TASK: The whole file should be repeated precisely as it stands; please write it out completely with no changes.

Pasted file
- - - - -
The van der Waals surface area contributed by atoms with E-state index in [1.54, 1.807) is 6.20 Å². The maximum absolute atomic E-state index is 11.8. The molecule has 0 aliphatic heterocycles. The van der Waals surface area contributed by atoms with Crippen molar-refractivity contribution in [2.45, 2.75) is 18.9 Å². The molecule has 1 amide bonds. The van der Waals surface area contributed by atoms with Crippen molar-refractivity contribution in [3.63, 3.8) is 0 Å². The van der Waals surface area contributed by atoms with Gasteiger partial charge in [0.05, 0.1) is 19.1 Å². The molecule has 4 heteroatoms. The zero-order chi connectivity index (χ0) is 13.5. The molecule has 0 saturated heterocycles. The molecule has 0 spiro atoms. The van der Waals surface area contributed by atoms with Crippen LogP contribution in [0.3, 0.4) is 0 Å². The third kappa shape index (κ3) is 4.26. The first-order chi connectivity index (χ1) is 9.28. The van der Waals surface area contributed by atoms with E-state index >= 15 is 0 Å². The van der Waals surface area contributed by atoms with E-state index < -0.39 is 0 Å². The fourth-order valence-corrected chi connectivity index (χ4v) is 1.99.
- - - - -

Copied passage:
The van der Waals surface area contributed by atoms with E-state index in [1.54, 1.807) is 6.20 Å². The maximum absolute atomic E-state index is 11.8. The molecule has 0 aliphatic heterocycles. The van der Waals surface area contributed by atoms with Crippen molar-refractivity contribution in [2.45, 2.75) is 18.9 Å². The molecule has 1 amide bonds. The van der Waals surface area contributed by atoms with Crippen molar-refractivity contribution in [3.63, 3.8) is 0 Å². The van der Waals surface area contributed by atoms with Gasteiger partial charge in [0.05, 0.1) is 19.1 Å². The molecule has 4 heteroatoms. The zero-order chi connectivity index (χ0) is 13.5. The molecule has 0 saturated heterocycles. The molecule has 0 spiro atoms. The van der Waals surface area contributed by atoms with Crippen LogP contribution in [0.3, 0.4) is 0 Å². The third kappa shape index (κ3) is 4.26. The first-order chi connectivity index (χ1) is 9.28. The van der Waals surface area contributed by atoms with E-state index >= 15 is 0 Å². The van der Waals surface area contributed by atoms with E-state index < -0.39 is 0 Å². The fourth-order valence-corrected chi connectivity index (χ4v) is 1.99.